In fact, people who were in a position to inform the FBI and the Senate Judiciary Committee about what Kavanaugh knew regarding Kozinski’s conduct and offered to do so, were ignored by the committee.  Because it just didn’t matter to Republicans, then or now.

McConnell and Grassley’s retort to lingering questions about Kavanaugh’s past reputation as a political partisan on the D.C. Court, was of course,

“It just doesn’t matter”.

The GOP Senate’s rejoinder to those such as Judge Andrew Napolitano’s objections about Kavanaugh’s record of not upholding the Constitution’s bedrock safeguard of liberty and privacy, the Fourth Amendment in prior opinions he rendered on the D.C. Court – was inevitably,

“It just doesn’t matter”.

The same answer was given when the issue of the mass collection and archival of American’s personal phone information (the National Security Agency’s Section 215 call-records program), ordered by Bush, was raised by Constitutional scholars and stalwart defenders of civil liberties. They objected that Kavanaugh stated in his ruling that, “the Government’s metadata collection program is entirely consistent with the Fourth Amendment.”

House Member Justin Amash (R-MI), tweeted his rejection of Kavanaugh’s position, sounding the alert that, “Future decisions on the constitutionality of government surveillance of Americans will be huge. We can’t afford a rubber stamp for the executive branch.”

Judge Kavanaugh, in a dissenting opinion, later adopted in review by the Supreme Court, held that federal law enforcement was within its bounds placing a GPS tracking device on a subject’s vehicle without prior judicial authorization, (United States v. Jones).

In Klayman v. Obama, Kavanaugh reasoned away the traditional view of restraint against searches and seizures lacking probable cause, by the invention of the device of “special needs” of the government. From his opinions:

“Even if the bulk collection of telephony metadata constitutes a search… the Fourth Amendment does not bar all searches and seizures. It bars only unreasonable searches and seizures. …The Fourth Amendment allows governmental searches and seizures without individualized suspicion when the Government demonstrates a sufficient “special need”—that is, a need beyond the normal need for law enforcement—that outweighs the intrusion on individual liberty.”

Kavanaugh is noted to be an enthusiastic patron of the late Supreme Court Chief Justice William Rehnquist’s views on the 4th Amendment – which, in summary, favor the government’s interests in extra-judicial intrusion over the rights of citizens to not be intruded upon without well established probable cause. In Omar v. McHugh, Kavanaugh held that American citizens detained overseas, are not entitled to due process, even when facing the prospect of torture. None of this gave the Senate Republicans or the White House any pause or hesitation.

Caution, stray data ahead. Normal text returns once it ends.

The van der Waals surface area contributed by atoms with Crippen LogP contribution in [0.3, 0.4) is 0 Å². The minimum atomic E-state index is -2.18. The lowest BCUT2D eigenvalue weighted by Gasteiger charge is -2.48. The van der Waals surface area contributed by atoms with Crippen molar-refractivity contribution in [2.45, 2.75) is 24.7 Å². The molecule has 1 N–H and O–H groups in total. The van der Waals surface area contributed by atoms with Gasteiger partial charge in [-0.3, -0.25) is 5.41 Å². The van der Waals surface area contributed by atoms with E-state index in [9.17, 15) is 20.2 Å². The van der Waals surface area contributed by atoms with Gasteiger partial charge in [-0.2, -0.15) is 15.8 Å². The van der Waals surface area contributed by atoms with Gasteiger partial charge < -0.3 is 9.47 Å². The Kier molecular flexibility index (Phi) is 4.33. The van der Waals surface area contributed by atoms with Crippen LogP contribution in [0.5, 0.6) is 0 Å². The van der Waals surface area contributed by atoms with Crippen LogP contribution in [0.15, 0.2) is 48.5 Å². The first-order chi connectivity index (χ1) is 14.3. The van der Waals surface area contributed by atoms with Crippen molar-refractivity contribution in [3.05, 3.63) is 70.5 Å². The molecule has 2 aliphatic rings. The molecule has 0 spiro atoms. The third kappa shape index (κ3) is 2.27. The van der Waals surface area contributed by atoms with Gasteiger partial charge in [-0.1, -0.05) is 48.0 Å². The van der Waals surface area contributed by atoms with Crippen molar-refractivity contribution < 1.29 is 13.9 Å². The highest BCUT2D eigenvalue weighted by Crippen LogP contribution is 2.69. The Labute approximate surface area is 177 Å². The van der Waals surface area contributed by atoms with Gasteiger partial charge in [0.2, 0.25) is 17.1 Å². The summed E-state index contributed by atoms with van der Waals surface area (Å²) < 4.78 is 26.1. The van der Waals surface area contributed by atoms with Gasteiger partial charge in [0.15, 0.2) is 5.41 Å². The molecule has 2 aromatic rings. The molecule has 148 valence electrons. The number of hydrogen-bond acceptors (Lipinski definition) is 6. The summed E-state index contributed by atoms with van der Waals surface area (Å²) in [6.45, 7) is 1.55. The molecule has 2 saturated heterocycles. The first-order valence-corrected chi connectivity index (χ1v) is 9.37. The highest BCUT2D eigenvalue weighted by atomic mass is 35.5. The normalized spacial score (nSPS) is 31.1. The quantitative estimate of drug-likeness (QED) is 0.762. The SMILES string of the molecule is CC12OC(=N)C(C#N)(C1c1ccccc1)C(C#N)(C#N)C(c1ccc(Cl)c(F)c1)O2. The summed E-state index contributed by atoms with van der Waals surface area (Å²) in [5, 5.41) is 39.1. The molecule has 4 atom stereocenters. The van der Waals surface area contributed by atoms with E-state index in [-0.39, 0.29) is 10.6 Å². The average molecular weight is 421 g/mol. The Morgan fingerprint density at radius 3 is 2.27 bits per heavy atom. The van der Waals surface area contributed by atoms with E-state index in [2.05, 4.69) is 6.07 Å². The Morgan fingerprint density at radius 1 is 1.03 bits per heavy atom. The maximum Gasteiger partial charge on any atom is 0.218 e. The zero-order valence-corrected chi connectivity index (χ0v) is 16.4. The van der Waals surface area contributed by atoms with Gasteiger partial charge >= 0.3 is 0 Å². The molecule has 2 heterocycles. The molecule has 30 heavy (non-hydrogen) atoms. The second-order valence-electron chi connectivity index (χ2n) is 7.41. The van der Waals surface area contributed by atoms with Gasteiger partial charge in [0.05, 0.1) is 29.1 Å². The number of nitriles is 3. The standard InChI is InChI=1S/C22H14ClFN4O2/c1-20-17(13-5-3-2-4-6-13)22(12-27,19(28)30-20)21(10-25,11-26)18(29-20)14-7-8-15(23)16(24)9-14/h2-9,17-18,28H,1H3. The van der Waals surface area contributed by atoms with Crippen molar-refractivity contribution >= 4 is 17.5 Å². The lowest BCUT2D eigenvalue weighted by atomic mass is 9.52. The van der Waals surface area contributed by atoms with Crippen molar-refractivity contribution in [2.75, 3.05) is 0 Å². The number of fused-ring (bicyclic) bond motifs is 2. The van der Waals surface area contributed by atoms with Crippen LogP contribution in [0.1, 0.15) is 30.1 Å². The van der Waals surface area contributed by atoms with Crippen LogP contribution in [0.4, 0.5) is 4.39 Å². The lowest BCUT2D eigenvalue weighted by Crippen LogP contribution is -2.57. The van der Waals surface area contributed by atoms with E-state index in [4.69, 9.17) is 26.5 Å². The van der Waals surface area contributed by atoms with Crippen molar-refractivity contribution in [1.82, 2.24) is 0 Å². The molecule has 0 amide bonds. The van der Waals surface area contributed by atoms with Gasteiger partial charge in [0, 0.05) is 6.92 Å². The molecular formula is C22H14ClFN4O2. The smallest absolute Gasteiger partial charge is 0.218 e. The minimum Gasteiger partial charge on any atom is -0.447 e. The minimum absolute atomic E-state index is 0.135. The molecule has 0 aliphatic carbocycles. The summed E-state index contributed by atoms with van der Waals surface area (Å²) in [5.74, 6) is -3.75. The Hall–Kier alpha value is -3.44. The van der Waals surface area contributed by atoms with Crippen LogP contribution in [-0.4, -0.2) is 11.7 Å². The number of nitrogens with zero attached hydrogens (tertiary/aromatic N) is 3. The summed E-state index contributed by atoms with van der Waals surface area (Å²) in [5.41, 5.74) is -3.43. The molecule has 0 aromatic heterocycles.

“It just doesn’t matter!”

Brett Kavanaugh in the first session of Senate hearings on his nomination to the Supreme Court.
Brett Kavanaugh in the first session of Senate hearings on his nomination to the Supreme Court.

Outgoing Arizona Republican Senator Jeff Flake petitioned his Senate colleagues for a late in the process supplemental FBI background investigation – ostensibly to attempt to learn more about the circumstances behind Dr. Christine Blasey Ford’s representation that Kavanaugh and his prep school pal, Mark Judge accosted her and attempted a rape at a party in Summer 1982.

However, based on the manner in which Donald Trump, Senators Grassley and McConnell hedged in FBI investigators, it appears that there never was any intention of learning anything, but rather, to provide political cover to the few GOP holdouts, Murkowski, Collins and Flake.

With dozens of people requesting to speak to the FBI – the agency, at the direction of the Republican party, closed shop on the 7 day investigation in just 4 days and declined to interview individuals who would have shed light on Kavanaugh’s testimony before the Senate.  Justice interrupted. But, in the estimation of the Republicans and Trump? That’s right – 

“It just doesn’t matter!”

Kavanaugh lied in his sworn testimony before the Senate, about a host of issues – not the least, his notations in his high school yearbook and a calendar he maintained. Lies that were easily disproved regarding the definition of terms that signified drug use, extreme drinking and, to say the least, unconventional sexual behavior. According to the GOP? –

“It just doesn’t matter”.

Judge Kavanaugh, in his scripted statement to the Senate on September 27, indulged himself in an angry tirade about the hearings, expressing rhetoric alleging partisan conspiracies and issuing a threat to, if confirmed, apply ideological metrics and exact retribution against Democrats, saying, among other things, “What goes around, comes around”. Republicans shot back,

“It just doesn’t matter”.

Witnessing this display of out of control emotional outbursts, disrespect to Senators and naked partisanism, respected members of the academic and legal communities, submitted their objections to Kavanaugh’s confirmation.